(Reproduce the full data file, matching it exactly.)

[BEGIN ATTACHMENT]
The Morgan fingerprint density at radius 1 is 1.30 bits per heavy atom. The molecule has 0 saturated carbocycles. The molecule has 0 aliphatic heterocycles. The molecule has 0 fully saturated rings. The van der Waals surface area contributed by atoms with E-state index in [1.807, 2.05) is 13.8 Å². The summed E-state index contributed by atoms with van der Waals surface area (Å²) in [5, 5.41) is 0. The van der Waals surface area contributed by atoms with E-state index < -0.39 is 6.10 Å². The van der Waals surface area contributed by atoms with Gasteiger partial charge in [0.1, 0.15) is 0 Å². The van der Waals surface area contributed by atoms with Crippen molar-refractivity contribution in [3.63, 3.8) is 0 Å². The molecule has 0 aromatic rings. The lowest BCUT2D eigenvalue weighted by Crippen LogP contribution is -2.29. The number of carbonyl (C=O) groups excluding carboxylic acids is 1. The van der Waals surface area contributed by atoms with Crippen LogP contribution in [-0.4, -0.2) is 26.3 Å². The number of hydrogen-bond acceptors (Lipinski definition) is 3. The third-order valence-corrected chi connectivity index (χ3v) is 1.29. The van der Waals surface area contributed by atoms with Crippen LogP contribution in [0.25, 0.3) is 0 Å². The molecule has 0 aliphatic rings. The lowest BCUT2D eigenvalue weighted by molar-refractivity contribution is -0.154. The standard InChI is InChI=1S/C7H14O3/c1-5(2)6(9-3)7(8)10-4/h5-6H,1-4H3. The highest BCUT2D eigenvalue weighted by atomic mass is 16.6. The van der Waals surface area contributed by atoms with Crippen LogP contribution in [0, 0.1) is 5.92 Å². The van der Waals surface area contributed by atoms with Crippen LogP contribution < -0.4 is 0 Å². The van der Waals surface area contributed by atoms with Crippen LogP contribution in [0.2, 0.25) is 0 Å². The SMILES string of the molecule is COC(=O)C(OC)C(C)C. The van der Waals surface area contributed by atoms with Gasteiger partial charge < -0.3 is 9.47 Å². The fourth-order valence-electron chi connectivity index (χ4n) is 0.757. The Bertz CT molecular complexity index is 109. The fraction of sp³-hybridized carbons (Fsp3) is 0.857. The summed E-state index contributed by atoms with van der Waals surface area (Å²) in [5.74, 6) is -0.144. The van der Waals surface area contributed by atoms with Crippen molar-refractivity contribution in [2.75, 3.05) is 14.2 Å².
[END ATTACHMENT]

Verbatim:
The Morgan fingerprint density at radius 1 is 1.30 bits per heavy atom. The molecule has 0 saturated carbocycles. The molecule has 0 aliphatic heterocycles. The molecule has 0 fully saturated rings. The van der Waals surface area contributed by atoms with E-state index in [1.807, 2.05) is 13.8 Å². The summed E-state index contributed by atoms with van der Waals surface area (Å²) in [5, 5.41) is 0. The van der Waals surface area contributed by atoms with E-state index < -0.39 is 6.10 Å². The van der Waals surface area contributed by atoms with Gasteiger partial charge in [0.1, 0.15) is 0 Å². The van der Waals surface area contributed by atoms with Crippen molar-refractivity contribution in [3.63, 3.8) is 0 Å². The molecule has 0 aromatic rings. The lowest BCUT2D eigenvalue weighted by Crippen LogP contribution is -2.29. The number of carbonyl (C=O) groups excluding carboxylic acids is 1. The van der Waals surface area contributed by atoms with Crippen LogP contribution in [-0.4, -0.2) is 26.3 Å². The number of hydrogen-bond acceptors (Lipinski definition) is 3. The third-order valence-corrected chi connectivity index (χ3v) is 1.29. The van der Waals surface area contributed by atoms with Crippen LogP contribution in [0.25, 0.3) is 0 Å². The molecule has 0 aliphatic rings. The lowest BCUT2D eigenvalue weighted by molar-refractivity contribution is -0.154. The standard InChI is InChI=1S/C7H14O3/c1-5(2)6(9-3)7(8)10-4/h5-6H,1-4H3. The highest BCUT2D eigenvalue weighted by atomic mass is 16.6. The van der Waals surface area contributed by atoms with Crippen LogP contribution in [0, 0.1) is 5.92 Å². The van der Waals surface area contributed by atoms with Crippen LogP contribution < -0.4 is 0 Å². The van der Waals surface area contributed by atoms with Crippen LogP contribution in [0.2, 0.25) is 0 Å². The SMILES string of the molecule is COC(=O)C(OC)C(C)C. The van der Waals surface area contributed by atoms with Gasteiger partial charge < -0.3 is 9.47 Å². The fourth-order valence-electron chi connectivity index (χ4n) is 0.757. The Bertz CT molecular complexity index is 109. The fraction of sp³-hybridized carbons (Fsp3) is 0.857. The summed E-state index contributed by atoms with van der Waals surface area (Å²) in [5.74, 6) is -0.144. The van der Waals surface area contributed by atoms with Crippen molar-refractivity contribution in [2.75, 3.05) is 14.2 Å².